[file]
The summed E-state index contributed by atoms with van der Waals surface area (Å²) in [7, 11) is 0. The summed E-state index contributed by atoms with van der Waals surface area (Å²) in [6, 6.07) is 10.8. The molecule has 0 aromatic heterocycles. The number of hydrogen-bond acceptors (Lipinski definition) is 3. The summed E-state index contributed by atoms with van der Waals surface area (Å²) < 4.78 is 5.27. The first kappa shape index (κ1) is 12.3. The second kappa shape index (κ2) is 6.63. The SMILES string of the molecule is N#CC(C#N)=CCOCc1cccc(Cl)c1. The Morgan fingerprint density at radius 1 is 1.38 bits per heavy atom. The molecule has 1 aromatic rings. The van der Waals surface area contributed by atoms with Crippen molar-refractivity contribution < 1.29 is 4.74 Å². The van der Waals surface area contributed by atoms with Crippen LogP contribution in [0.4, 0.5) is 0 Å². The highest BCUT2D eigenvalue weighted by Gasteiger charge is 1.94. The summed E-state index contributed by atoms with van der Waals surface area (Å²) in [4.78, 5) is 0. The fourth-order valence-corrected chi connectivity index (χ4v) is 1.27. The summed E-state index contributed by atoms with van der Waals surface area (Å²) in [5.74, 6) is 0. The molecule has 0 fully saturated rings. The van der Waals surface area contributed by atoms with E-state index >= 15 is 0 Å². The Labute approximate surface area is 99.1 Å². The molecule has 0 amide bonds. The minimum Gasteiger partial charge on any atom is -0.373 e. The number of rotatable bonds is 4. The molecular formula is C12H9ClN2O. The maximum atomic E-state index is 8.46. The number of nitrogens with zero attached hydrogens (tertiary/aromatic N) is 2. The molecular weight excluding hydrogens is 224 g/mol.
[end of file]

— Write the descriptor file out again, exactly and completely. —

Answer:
The summed E-state index contributed by atoms with van der Waals surface area (Å²) in [7, 11) is 0. The summed E-state index contributed by atoms with van der Waals surface area (Å²) in [6, 6.07) is 10.8. The molecule has 0 aromatic heterocycles. The number of hydrogen-bond acceptors (Lipinski definition) is 3. The summed E-state index contributed by atoms with van der Waals surface area (Å²) < 4.78 is 5.27. The first kappa shape index (κ1) is 12.3. The second kappa shape index (κ2) is 6.63. The SMILES string of the molecule is N#CC(C#N)=CCOCc1cccc(Cl)c1. The Morgan fingerprint density at radius 1 is 1.38 bits per heavy atom. The molecule has 1 aromatic rings. The van der Waals surface area contributed by atoms with Crippen molar-refractivity contribution < 1.29 is 4.74 Å². The van der Waals surface area contributed by atoms with Crippen LogP contribution in [0.4, 0.5) is 0 Å². The highest BCUT2D eigenvalue weighted by Gasteiger charge is 1.94. The summed E-state index contributed by atoms with van der Waals surface area (Å²) in [4.78, 5) is 0. The fourth-order valence-corrected chi connectivity index (χ4v) is 1.27. The summed E-state index contributed by atoms with van der Waals surface area (Å²) in [5.74, 6) is 0. The molecule has 0 fully saturated rings. The van der Waals surface area contributed by atoms with E-state index >= 15 is 0 Å². The Labute approximate surface area is 99.1 Å². The molecule has 0 amide bonds. The minimum Gasteiger partial charge on any atom is -0.373 e. The number of rotatable bonds is 4. The molecular formula is C12H9ClN2O. The maximum atomic E-state index is 8.46. The number of nitrogens with zero attached hydrogens (tertiary/aromatic N) is 2. The molecular weight excluding hydrogens is 224 g/mol.